Mrs. Markežič highlighted the following as critical propellers for its introduction: the support for the digitalization of the European economy, the declining role of cash, tendency to compete with other institutions and private projects such as Facebook’s Libra, reduction of the ecological footprint and cutting the costs of the existing system. The existence of a digital euro is expected to improve system security, lead to greater unity within the euro area and accelerate transactions whilst reducing its cost. However, Markežič pointed out the need for market neutrality of the digital currency and the problem of end-user confidence.

Simon Anko, Director of the Payment and Settlement System Department of the Bank of Slovenia, explained that currently there are many things that are still unknown about the digital euro such as the digital euro to be issued.

However, what is known is that the goal of the digital euro is not to monopolize the payments market, as the ECB encourages competitiveness and the creation of pan-European private solutions. This means that while the Eurosystem central banks will be in charge of issuing this form of euro; the design of the user experience, mobile applications and front-end infrastructure, and perhaps account management (in terms of customer relations) will most likely be handed over to adequately supervised private legal entities.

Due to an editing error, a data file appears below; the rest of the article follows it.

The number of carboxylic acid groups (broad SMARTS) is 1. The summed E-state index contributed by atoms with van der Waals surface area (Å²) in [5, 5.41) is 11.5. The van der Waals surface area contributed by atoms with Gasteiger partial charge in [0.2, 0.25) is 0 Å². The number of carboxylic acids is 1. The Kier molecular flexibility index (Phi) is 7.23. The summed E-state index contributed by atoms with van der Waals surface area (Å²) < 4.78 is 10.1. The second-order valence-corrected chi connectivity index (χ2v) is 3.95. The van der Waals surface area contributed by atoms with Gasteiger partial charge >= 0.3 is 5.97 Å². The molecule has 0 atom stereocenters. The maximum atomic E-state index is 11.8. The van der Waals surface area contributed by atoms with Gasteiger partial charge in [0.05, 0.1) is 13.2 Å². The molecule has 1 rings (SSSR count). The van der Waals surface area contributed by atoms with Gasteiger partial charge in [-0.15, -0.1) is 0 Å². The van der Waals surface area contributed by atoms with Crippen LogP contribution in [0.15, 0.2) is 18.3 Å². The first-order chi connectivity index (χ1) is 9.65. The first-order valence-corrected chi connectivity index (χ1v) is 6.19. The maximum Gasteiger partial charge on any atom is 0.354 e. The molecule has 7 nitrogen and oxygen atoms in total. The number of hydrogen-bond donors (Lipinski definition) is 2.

Another unknown is the technology that the digital euro is supposed to use. Klemen Zajc, Head of Technological Development at Netis blockchain technologies, which is also a founding member of Blockchain Alliance Europe suggested the use of Blockchain, which has already proven in its practice that it enables the transfer of value from one account to another.

Because the ECB will issue and manage the digital euro, technically, it can’t be classified as a cryptocurrency as it will be of centralized nature. Thankfully, allows the possibility of adjustment for centralized services, such as the digital euro.

Further in the discussion, another representative of the Bank of Slovenia, Mr Anko pointed out that the decision on the next steps regarding the digital euro is expected in mid-2021, and that the Bank of Slovenia is planning a thematic event to which the Slovenian fintech industry will be invited. He also confirmed that the selection of the appropriate technology would be made through pilots on a European level that will also test different technologies, including Blockchain.

All participants in the discussion agreed that dialogue between the ECB and the fintech community is crucial if the introduction of the digital euro is to be a success. Also, with Slovenia’s domestic knowledge and companies that know the tech field well, it can become part of the solution through active cooperation.

As the world moves more in a digital direction, only countries and economies that adapt won’t be left behind. Slovenia is aware of this truism and there are efforts made to prepare the environment receptive to digitization, innovations and new technology – current drivers of its economy.

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Authors: Marko Vidrih, Tanja Bivic Plankar, Anja Blaj
Images credit: Shutterstock